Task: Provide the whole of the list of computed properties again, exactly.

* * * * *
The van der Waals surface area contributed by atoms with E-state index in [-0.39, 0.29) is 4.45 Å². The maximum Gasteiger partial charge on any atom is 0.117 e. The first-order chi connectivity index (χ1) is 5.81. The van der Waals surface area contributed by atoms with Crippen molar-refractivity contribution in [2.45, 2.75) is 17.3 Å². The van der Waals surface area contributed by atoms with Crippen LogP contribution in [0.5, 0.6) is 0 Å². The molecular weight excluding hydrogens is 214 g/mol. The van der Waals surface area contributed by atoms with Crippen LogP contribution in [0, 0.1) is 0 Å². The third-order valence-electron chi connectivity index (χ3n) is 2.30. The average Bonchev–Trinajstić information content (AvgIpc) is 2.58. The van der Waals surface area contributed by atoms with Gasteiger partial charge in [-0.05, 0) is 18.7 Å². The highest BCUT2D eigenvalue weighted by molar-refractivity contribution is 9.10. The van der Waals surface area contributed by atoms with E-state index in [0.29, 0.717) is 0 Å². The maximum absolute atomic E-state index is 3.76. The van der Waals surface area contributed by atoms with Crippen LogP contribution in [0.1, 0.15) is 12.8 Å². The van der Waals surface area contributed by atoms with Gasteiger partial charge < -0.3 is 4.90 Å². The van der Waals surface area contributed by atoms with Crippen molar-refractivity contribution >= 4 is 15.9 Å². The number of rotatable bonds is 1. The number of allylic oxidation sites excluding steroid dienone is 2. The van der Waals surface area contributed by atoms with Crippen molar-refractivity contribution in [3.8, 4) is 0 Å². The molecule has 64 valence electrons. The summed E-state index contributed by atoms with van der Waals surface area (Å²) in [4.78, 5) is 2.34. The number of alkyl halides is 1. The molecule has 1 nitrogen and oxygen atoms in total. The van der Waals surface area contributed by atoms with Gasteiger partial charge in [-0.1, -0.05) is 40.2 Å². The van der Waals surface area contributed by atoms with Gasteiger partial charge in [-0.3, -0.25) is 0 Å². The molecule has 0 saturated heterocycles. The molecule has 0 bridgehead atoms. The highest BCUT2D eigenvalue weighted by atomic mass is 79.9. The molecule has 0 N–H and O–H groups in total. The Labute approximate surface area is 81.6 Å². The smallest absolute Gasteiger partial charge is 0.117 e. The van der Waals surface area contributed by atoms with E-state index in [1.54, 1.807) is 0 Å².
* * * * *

The van der Waals surface area contributed by atoms with E-state index in [-0.39, 0.29) is 4.45 Å². The maximum Gasteiger partial charge on any atom is 0.117 e. The first-order chi connectivity index (χ1) is 5.81. The van der Waals surface area contributed by atoms with Crippen molar-refractivity contribution in [2.45, 2.75) is 17.3 Å². The van der Waals surface area contributed by atoms with Crippen LogP contribution in [0.5, 0.6) is 0 Å². The molecular weight excluding hydrogens is 214 g/mol. The van der Waals surface area contributed by atoms with Crippen LogP contribution in [0, 0.1) is 0 Å². The third-order valence-electron chi connectivity index (χ3n) is 2.30. The average Bonchev–Trinajstić information content (AvgIpc) is 2.58. The van der Waals surface area contributed by atoms with Gasteiger partial charge in [-0.05, 0) is 18.7 Å². The highest BCUT2D eigenvalue weighted by molar-refractivity contribution is 9.10. The van der Waals surface area contributed by atoms with E-state index in [0.29, 0.717) is 0 Å². The maximum absolute atomic E-state index is 3.76. The van der Waals surface area contributed by atoms with Crippen LogP contribution in [0.1, 0.15) is 12.8 Å². The van der Waals surface area contributed by atoms with Gasteiger partial charge < -0.3 is 4.90 Å². The van der Waals surface area contributed by atoms with Crippen molar-refractivity contribution >= 4 is 15.9 Å². The number of rotatable bonds is 1. The number of allylic oxidation sites excluding steroid dienone is 2. The van der Waals surface area contributed by atoms with Crippen molar-refractivity contribution in [3.8, 4) is 0 Å². The molecule has 64 valence electrons. The summed E-state index contributed by atoms with van der Waals surface area (Å²) in [4.78, 5) is 2.34. The number of alkyl halides is 1. The molecule has 1 nitrogen and oxygen atoms in total. The van der Waals surface area contributed by atoms with Gasteiger partial charge in [-0.1, -0.05) is 40.2 Å². The van der Waals surface area contributed by atoms with Gasteiger partial charge in [-0.3, -0.25) is 0 Å². The molecule has 0 saturated heterocycles. The molecule has 0 bridgehead atoms. The highest BCUT2D eigenvalue weighted by atomic mass is 79.9. The molecule has 0 N–H and O–H groups in total. The Labute approximate surface area is 81.6 Å². The smallest absolute Gasteiger partial charge is 0.117 e. The van der Waals surface area contributed by atoms with E-state index in [1.54, 1.807) is 0 Å².